Most people admit that world peace is something they’d like to see in their lifetime. However it’s not usually one of the reasons people give for wanting to learn to meditate.
Solutions to the conflict and the disasters facing the world today are on the minds of most of us. Along with hearing the news that we just might be on the brink of financial disaster, there are plenty of wars going on right now between and within nations.

History has shown us that it’s not possible to legislate against conflict. Perhaps this is because wars are first fought in the minds of humans - and it is nearly impossible to change someone’s mind - never mind enacting legislation to change the way someone thinks.

Thoughts such as, “things should be different than they are,” “this person should act a different way,” ” they shouldn’t have done that,” “those people should believe what we believe,” or “their natural resources should be shared with us,” are the seeds of disagreement that can grow into, in extreme circumstances, war or some other calamity.

I have spent many hours trying to change people’s minds. Not only have I worked within the mind/body health field to encourage complementary medicine, I’ve lobbied for legislation to protect National Forests, conserve water, encourage commercial recycling, educate people about green building and alternative energy, and to promote humane treatment of animals.

And yes, sometimes I have found myself arguing with those who don’t agree with me. Unfortunately, disagreements do not usually create peace, and they usually don’t net the results I am looking for.

Most people have heard Einstein’s assertion that goes something like this: You can’t solve a problem with the same thinking that created it.

This is why I always come back to meditation. It is different thinking…. literally. Through meditation a shift naturally occurs - instead of being at war with what is, I more easily experience a sense of peace with the way things are. This doesn’t mean I roll over and give up my convictions, but it simply means I can be more peaceful while advocating change.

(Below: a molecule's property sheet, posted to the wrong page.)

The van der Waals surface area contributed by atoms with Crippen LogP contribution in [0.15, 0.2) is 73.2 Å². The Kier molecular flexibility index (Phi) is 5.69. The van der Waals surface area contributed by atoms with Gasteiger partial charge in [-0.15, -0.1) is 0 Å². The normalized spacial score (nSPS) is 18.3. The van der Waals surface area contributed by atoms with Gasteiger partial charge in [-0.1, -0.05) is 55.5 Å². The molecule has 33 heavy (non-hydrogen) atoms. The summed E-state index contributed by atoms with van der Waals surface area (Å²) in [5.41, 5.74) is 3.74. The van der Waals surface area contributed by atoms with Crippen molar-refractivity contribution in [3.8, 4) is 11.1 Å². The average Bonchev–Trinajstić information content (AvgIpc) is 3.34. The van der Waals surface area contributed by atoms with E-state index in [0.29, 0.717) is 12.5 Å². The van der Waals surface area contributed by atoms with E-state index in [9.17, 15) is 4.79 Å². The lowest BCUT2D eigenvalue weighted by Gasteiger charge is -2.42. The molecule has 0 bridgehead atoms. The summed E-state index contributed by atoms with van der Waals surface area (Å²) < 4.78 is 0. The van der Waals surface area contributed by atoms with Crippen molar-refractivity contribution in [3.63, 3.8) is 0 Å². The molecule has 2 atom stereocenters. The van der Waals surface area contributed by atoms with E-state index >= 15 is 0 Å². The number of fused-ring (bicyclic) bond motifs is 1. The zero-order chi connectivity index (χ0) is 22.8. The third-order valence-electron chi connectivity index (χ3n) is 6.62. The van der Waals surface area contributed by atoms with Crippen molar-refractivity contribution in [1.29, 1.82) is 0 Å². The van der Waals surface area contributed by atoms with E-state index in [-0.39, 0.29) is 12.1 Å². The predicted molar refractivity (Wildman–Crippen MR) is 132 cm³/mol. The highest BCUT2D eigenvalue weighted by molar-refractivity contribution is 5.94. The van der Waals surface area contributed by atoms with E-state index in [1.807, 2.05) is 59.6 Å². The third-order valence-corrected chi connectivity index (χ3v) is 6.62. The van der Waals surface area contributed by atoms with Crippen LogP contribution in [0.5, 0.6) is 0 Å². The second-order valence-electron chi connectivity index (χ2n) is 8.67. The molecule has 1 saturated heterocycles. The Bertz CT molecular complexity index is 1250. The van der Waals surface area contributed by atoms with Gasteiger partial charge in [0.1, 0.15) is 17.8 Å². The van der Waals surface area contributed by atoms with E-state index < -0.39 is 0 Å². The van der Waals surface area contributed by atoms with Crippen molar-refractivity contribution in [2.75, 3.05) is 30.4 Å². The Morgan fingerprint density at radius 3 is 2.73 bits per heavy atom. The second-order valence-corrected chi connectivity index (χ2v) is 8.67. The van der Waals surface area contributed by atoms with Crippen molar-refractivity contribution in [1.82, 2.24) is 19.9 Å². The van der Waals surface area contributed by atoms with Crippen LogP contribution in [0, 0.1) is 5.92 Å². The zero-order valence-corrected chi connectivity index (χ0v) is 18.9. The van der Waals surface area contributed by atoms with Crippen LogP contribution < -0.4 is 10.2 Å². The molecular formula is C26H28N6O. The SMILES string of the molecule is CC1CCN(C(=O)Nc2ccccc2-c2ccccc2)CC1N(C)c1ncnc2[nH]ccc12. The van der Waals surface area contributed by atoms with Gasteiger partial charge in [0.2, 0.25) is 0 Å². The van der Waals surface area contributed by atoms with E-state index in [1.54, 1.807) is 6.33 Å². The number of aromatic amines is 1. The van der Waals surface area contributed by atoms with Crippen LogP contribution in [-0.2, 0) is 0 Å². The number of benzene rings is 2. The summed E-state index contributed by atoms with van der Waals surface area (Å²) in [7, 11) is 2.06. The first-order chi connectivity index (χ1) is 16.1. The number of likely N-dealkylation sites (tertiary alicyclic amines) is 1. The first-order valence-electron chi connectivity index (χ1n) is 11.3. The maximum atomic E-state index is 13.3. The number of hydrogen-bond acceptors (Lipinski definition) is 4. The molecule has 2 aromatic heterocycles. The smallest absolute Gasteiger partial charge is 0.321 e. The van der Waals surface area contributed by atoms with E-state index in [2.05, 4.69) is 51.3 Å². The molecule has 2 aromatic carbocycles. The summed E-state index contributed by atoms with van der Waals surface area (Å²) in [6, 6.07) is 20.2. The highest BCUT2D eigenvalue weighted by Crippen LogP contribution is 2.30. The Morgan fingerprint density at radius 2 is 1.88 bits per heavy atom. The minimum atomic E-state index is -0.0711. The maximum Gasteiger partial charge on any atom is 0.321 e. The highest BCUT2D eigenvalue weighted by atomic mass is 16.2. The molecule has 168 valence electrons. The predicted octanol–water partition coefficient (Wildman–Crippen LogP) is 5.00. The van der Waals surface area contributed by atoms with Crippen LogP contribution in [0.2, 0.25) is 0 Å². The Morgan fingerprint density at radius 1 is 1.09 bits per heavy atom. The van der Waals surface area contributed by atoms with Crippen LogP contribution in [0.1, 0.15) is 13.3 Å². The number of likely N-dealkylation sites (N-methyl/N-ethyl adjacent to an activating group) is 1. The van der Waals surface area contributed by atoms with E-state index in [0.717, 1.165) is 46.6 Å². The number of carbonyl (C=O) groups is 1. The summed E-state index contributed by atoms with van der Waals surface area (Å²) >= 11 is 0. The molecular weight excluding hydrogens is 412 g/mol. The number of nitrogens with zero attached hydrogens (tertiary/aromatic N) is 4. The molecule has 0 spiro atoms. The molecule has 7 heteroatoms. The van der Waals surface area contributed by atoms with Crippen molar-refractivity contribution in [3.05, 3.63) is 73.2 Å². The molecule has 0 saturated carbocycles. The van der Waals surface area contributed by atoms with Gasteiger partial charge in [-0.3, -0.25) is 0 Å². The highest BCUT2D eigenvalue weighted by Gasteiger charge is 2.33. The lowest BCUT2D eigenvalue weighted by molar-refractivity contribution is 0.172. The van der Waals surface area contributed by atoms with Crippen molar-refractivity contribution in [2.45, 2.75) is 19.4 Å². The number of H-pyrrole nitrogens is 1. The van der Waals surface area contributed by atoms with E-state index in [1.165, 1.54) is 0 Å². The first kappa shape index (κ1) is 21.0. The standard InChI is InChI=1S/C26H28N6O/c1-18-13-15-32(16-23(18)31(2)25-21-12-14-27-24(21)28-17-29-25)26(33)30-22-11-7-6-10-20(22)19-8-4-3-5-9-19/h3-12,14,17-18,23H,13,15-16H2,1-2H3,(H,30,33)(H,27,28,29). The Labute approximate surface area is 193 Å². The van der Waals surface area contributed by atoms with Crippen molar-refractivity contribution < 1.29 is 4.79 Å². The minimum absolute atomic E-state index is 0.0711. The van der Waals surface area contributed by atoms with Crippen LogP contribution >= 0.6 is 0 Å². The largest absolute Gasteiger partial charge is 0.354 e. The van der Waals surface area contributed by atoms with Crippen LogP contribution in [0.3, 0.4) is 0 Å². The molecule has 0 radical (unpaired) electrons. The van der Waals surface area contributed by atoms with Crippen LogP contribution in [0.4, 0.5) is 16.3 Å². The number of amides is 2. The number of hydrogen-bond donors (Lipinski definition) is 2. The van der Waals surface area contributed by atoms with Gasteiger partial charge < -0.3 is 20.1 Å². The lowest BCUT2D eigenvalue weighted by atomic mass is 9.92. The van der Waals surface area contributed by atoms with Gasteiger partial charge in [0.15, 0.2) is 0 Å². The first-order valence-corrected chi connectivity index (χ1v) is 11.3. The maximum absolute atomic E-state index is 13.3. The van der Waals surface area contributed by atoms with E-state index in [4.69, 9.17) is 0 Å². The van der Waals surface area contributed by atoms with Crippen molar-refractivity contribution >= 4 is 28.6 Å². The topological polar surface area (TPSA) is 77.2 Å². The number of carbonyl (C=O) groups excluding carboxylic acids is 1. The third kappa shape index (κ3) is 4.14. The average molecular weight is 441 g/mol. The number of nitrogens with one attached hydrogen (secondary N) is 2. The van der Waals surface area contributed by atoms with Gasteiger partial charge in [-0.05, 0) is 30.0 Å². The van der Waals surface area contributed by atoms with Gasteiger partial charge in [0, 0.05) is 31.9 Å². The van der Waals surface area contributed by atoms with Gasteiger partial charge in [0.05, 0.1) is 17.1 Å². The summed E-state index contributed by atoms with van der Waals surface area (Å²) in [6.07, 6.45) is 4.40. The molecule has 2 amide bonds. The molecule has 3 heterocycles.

In addition to finding more peace within, meditation can create an effect in our environment (this might sound a bit far-fetched but I am writing to you from Sedona).

As long ago as 1974 people have been experimenting with meditation to create change in their own minds and their environment. Studies have shown that where the proportion of people in any community practicing a silent meditation, reached a particular threshold (about 1% of the population), changes started to occur in social trends. Crime, road accidents and hospital admissions decreased.

It may seem surprising that a few people meditating - simply meditating - not thinking of anything in particular - can, by the effect of their practice, influence the behavior of others in the environment, but it does make sense that our behavior is affected by the quality of our environment. This research gives great hope to those who have the vision of a better quality of life for humankind and all life.

When two nearby loudspeakers emit the same sound, these sound waves create a synergistic effect. They produce a sound volume equivalent to four loudspeakers (the square of the number of speakers, which is two). This is a universal principle of wave behavior, and commonly held knowledge in physics. When individuals meditating together in a group generate a ripple in consciousness or awareness, the power of their combined waves grows as the square of the number of individuals. So if four people were meditating, it could conceivably affect 16 people in their environment in a positive way.

Research confirms even relatively small groups can have enormous impact on their environment, and therefore their society.
Perhaps the reason that meditation as a means to peace hasn’t garnered much media attention is because with meditation there is no conflict, no drama, no winner or no loser, there is nothing to buy, and little money to be made from it. It is simple, anyone can do it, and it just might work. Here is my simple formula to increase peace in your life and in your environment.

1. Learn to meditate.
2. Meditate every day for at least 20 minutes
3. Meditate with a group whenever possible
4. Ask yourself, Who am I? What is my heart’s desire? What is my purpose in life? And listen
5. Speak your truth sweetly
6. Walk your talk
7. Don’t take anything personally
8. Live in the present moment
(of course I have a lot more advice, but this is a start)

Author's Bio: 

Sarah McLean, Director of Sedona Meditation Training & Retreats, is a sought after presenter in the personal growth arena and in in corporate environments. Her presentationsthroughout Arizona and the U.S.  include self-awareness training, stress reduction techniques, and mind/body health and lifestyle programs.
Sarah lives in Sedona where she teaches meditation, writes, and offers personal health lifestyle changes. She is a frequent contributor to health and lifestyle publications on mind/body health and the benefits of meditation.